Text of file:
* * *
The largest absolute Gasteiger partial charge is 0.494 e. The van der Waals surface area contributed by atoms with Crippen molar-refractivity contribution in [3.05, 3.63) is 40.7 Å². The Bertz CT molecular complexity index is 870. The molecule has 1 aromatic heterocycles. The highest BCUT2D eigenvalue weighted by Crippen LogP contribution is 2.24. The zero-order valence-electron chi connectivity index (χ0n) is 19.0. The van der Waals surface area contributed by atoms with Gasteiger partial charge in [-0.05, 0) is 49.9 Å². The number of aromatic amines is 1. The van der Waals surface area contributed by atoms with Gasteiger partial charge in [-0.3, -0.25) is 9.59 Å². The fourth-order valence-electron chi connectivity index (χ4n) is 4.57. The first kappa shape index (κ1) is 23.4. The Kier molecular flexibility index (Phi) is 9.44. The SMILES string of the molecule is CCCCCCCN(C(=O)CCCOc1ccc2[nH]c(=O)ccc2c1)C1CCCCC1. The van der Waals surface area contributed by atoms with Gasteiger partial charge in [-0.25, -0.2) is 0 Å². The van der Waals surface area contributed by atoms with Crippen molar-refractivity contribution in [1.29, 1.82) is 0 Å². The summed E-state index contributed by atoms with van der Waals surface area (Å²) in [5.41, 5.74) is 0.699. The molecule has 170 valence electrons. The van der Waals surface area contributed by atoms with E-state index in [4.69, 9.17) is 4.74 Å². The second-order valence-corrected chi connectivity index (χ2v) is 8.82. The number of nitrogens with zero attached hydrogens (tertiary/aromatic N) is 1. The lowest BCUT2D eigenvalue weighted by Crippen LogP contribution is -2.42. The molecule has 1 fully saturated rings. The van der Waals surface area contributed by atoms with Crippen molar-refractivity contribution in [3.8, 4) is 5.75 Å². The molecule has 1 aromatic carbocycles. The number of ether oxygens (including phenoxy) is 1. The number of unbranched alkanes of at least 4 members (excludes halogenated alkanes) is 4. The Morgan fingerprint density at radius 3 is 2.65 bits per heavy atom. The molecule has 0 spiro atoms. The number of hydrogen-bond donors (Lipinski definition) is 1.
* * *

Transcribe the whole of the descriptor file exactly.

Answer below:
The largest absolute Gasteiger partial charge is 0.494 e. The van der Waals surface area contributed by atoms with Crippen molar-refractivity contribution in [3.05, 3.63) is 40.7 Å². The Bertz CT molecular complexity index is 870. The molecule has 1 aromatic heterocycles. The highest BCUT2D eigenvalue weighted by Crippen LogP contribution is 2.24. The zero-order valence-electron chi connectivity index (χ0n) is 19.0. The van der Waals surface area contributed by atoms with Gasteiger partial charge in [-0.05, 0) is 49.9 Å². The number of aromatic amines is 1. The van der Waals surface area contributed by atoms with Gasteiger partial charge in [-0.3, -0.25) is 9.59 Å². The fourth-order valence-electron chi connectivity index (χ4n) is 4.57. The first kappa shape index (κ1) is 23.4. The Kier molecular flexibility index (Phi) is 9.44. The SMILES string of the molecule is CCCCCCCN(C(=O)CCCOc1ccc2[nH]c(=O)ccc2c1)C1CCCCC1. The van der Waals surface area contributed by atoms with Gasteiger partial charge in [-0.25, -0.2) is 0 Å². The van der Waals surface area contributed by atoms with Crippen molar-refractivity contribution in [1.29, 1.82) is 0 Å². The summed E-state index contributed by atoms with van der Waals surface area (Å²) in [5.41, 5.74) is 0.699. The molecule has 170 valence electrons. The van der Waals surface area contributed by atoms with E-state index in [4.69, 9.17) is 4.74 Å². The second-order valence-corrected chi connectivity index (χ2v) is 8.82. The number of nitrogens with zero attached hydrogens (tertiary/aromatic N) is 1. The lowest BCUT2D eigenvalue weighted by Crippen LogP contribution is -2.42. The molecule has 1 fully saturated rings. The van der Waals surface area contributed by atoms with Crippen molar-refractivity contribution in [3.8, 4) is 5.75 Å². The molecule has 1 aromatic carbocycles. The number of ether oxygens (including phenoxy) is 1. The number of unbranched alkanes of at least 4 members (excludes halogenated alkanes) is 4. The Morgan fingerprint density at radius 3 is 2.65 bits per heavy atom. The molecule has 0 spiro atoms. The number of hydrogen-bond donors (Lipinski definition) is 1.